Presence of pine beetles sign global heating up, less green forest in the future
As the planet heats up, forests die. Pine beetles–formerly killed during harsh winters, thrive, turning much of Colorado a dirty brown. As forest die, they trap less carbon dioxide, causing the earth to get warmer still.
In Colorado and southern Wyoming alone, more than four million acres of forest are already under siege by beetles.
It’s a cycle that may be starting to spin out of control, reports today’s New York Times.
From The New York Times:]( http://www.nytimes.com/2011/10/01/science/earth/01forest.html?_r=1&nl=todaysheadlines&emc=tha2)
Across millions of acres, the pines of the northern and central Rockies are dying, just one among many types of forests that are showing signs of distress these days.
From the mountainous Southwest deep into Texas, wildfires raced across parched landscapes this summer, burning millions more acres. In Colorado, at least 15 percent of that state’s spectacular aspen forests have gone into decline because of a lack of water.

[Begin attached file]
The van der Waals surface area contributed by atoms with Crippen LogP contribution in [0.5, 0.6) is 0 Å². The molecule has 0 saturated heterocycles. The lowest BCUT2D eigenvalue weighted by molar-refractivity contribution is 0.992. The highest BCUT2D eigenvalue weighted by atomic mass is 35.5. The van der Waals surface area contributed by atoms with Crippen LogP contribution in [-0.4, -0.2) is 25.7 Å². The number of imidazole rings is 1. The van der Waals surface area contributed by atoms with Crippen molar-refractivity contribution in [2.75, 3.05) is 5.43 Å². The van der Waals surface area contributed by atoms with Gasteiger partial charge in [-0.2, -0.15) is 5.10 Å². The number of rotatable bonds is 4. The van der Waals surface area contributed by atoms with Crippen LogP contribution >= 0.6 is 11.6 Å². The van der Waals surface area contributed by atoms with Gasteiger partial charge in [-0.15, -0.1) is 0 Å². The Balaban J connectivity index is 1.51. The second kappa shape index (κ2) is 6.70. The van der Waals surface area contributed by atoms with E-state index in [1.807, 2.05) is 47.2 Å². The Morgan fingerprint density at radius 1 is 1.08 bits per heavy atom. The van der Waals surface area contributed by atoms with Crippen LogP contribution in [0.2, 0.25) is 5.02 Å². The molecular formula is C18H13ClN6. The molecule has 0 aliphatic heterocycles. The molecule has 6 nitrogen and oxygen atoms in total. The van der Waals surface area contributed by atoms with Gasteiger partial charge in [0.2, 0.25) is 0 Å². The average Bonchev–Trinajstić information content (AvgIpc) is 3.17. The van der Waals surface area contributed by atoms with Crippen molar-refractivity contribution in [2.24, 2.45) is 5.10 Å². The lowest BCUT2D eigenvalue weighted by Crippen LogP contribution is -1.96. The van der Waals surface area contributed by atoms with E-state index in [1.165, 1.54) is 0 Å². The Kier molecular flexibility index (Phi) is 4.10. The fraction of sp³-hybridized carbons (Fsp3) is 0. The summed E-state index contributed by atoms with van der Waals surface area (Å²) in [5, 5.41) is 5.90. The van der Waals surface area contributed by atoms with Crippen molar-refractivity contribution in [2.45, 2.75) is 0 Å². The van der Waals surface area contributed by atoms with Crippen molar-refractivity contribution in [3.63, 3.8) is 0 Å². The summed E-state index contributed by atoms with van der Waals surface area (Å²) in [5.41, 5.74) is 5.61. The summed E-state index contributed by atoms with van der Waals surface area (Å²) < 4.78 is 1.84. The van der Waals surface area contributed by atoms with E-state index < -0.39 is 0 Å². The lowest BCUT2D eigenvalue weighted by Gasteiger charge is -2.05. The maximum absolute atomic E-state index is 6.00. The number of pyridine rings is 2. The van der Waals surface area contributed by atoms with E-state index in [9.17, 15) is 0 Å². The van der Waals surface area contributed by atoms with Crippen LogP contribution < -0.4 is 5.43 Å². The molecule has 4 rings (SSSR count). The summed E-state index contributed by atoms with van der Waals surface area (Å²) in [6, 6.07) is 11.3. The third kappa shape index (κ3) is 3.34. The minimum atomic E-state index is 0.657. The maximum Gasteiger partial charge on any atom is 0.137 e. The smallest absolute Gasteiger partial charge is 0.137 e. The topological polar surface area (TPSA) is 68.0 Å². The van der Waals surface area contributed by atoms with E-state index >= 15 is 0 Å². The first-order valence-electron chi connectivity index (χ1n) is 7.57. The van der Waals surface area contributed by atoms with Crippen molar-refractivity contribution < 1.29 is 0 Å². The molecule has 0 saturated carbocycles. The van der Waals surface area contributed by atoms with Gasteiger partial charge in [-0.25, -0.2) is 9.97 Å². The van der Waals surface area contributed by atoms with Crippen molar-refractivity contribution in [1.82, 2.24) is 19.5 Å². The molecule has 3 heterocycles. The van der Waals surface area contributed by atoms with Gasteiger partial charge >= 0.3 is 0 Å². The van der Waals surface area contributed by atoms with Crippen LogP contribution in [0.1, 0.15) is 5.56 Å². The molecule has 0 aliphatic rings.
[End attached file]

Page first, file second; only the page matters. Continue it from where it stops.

The devastation extends worldwide. The great euphorbia trees of southern Africa are succumbing to heat and water stress. So are the Atlas cedars of northern Algeria. Fires fed by hot, dry weather are killing enormous stretches of Siberian forest. Eucalyptus trees are succumbing on a large scale to a heat blast in Australia, and the Amazon recently suffered two “once a century” droughts just five years apart, killing many large trees.
Experts are scrambling to understand the situation, and to predict how serious it may become.
Scientists say the future habitability of the Earth might well depend on the answer. For, while a majority of the world’s people now live in cities, they depend more than ever on forests, in a way that few of them understand.
The Times reports that scientists have a pretty good idea of what needs to be done to prevent catastrophic global deforestation, but that funds and political will are lacking.
“Like any other scheme to improve the human condition, it’s quite precarious because it is so grand in its ambitions,” said William Boyd, a University of Colorado law professor working to salvage the plan.